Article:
Saudi and Israeli annexations compared

Everyone knows that Mecca and Medina are the holy cities of Islam, and that they are in Saudi Arabia. But this is a relatively recent development:

From 1517 to 1918, the Hejaz [where Mecca and Medina are located — ed.] was a province of the Ottoman Empire. Control of the Hejaz entitled the Ottoman Sultans to add the title Caliph to their collection of titles.

In 1916 Sharif Husain bin Ali began what is generally known as the Arab Revolt. While the Ottoman forces, until the end of the war, held on to Medina, most of the Hejaz was under the control of the rebels. From June 1916 Sharif Husain was addressed as King of the Hejaz. In 1924-1925 the Hejaz was conquered by the troops of Ibn Saud, Sultan of Nejd…

At the Paris Peace Conference, the Hejaz was represented by Prince Faisal, son of Sharif Husain; Faisal was assisted by T.E. Lawrence. Here British and Hejazi interests collided, and even more so, Hejazi and French interests.

The French ousted Prince Faisal from Damascus in 1920; in 1921 he was installed by the British as King of Iraq. His brother Abdallah was installed by the British as King of Jordan, also in 1921. The Paris Peace Conference left the Hejaz in the possession of Sharif Husain bin Ali.

Hejaz was a founder-member of the League of Nations — WHKLMA

Flag of the Kingdom of Hejaz in 1925

Flag of the Kingdom of Hejaz in 1925

The Kingdom of Hejaz was short-lived:

Ibn Sa’ud began organizing the Ikhwan [Muslim Brotherhood] in 1912 with hopes of making them a reliable and stable source of an elite army corps. In order to break their traditional tribal allegiances and feuds, the Ikhwan were settled in colonies known as hijrahs. These settlements, established around desert oases to promote agricultural reclamation of the land, further forced the Bedouin to abandon their nomadic way of life. The hijrahs, whose populations ranged from 10 to 10,000, offered tribesmen living quarters, mosques, schools, agricultural equipment and instruction, and arms and ammunition. Most important, religious teachers were brought in to instruct the Bedouin in the fundamentalist precepts of Islam taught by the religious reformer Ibn ‘Abd al-Wahhab in the 19th century. As a result the Ikhwan became archtraditionalists. By 1918 they were ready to enter Ibn Sa’ud’s elite army…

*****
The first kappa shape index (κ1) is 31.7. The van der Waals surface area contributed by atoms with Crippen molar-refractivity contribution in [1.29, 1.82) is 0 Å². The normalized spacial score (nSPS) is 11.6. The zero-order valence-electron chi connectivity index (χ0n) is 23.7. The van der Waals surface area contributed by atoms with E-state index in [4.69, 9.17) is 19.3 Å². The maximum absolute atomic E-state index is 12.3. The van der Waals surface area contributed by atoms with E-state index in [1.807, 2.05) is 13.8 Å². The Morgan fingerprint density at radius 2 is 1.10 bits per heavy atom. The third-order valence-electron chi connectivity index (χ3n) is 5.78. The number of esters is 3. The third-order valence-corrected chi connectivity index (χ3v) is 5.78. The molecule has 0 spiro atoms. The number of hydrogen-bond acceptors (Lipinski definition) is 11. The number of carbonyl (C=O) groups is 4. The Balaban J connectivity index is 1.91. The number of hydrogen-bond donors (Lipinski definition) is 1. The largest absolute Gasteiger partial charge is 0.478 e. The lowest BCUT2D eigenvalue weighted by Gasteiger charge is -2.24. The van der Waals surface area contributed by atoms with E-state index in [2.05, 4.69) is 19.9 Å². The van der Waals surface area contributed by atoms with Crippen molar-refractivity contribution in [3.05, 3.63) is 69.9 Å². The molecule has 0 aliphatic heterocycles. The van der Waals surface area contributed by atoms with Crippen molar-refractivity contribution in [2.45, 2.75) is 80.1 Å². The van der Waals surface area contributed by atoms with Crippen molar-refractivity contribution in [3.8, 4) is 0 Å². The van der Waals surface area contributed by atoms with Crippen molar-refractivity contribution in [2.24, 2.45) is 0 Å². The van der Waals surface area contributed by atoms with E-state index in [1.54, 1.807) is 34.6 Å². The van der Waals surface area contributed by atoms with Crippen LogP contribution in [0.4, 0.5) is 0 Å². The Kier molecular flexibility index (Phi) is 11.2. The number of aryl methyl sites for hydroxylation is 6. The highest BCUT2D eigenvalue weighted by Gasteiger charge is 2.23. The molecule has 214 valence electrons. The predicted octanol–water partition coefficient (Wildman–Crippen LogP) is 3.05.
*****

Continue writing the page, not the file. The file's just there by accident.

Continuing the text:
In 1924, when Husayn was proclaimed caliph in Mecca, the Ikhwan labelled the act heretical and accused Husayn of obstructing their performance of the pilgrimage to Mecca. They then moved against Transjordan, Iraq, and the Hejaz simultaneously, besieged at-Ta’if outside Mecca, and massacred several hundred of its inhabitants. Mecca fell to the Ikhwan, and, with the subsequent surrenders (1925) of Jiddah and Medina, they won all of the Hejaz for Ibn Sa’ud. — On War

The British recognized the new state, including the Hejaz, with the treaty of Jiddah in 1927. In 1932, the Kingdom of Nejd and Hejaz became Saudi Arabia, which was admitted to the League of Nations that year. Oil was discovered in 1938.

Why do I bring this up? For comparison to Israel’s history, of course.

Ibn Sa’ud invaded the sovereign Kingdom of Hejaz, where the holy places of Islam were located, and violently seized control of it. When Husain’s army fled from at-Ta’if, the civilian male inhabitants of the town were massacred by the Ikhwan — one can assume that the lucky women and children were enslaved.

In contrast, Israel did not invade a sovereign nation and seize territory by force. There was never anything analogous to the Kingdom of Hejaz in Palestine, and when Israel declared independence in the land which formally was part of the Ottoman empire, she was invaded by several Arab nations.

She also had the authority of the Balfour Declaration, as incorporated in the League of Nations Mandate, to create a Jewish National Home in Palestine, and of course the authority of the UN partition resolution of 1947 to declare a state. Although it’s true that Jerusalem wasn’t included in the Partition Resolution, it was obtained as a result of two defensive wars — and it was not seized from a sovereign state as Mecca and Medina were.

But today nobody (as far as I know there is not an irredentist Hashemite movement) claims that Mecca and Medina are not legitimate parts of Saudi Arabia. Nobody says that the occupation and annexation of the Hejaz were  illegal (although some are not happy with the way the Saudis are taking care of the holy cities).

So why is Israel’s possession of Jerusalem questioned?

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One Response to “Saudi and Israeli annexations compared”

  1. Shalom Freedman says:

    My guess is that less than one percent of the people who spout their opinions on the Middle East ( including myself) had a firm knowledge of the modern conquest of the Islamic Holy Places. In fact most people live with a vast number of unchallenged assumptions and pictures of reality which upon closer examination would prove inadequate or outright false. This valuable little lesson in the history of Saudi Arabia and the Islamic holy places also to my mind indicates how fragile, and incidental many of the ‘realities’ are which people take as fixed and eternal
    But who ever questions the eternal Arab and Islamic right to everything they possess in the Middle East? My guess is its rare to find even ‘Zionists’ (except for a few thinking ones like Vic Rosenthal) who actually do this.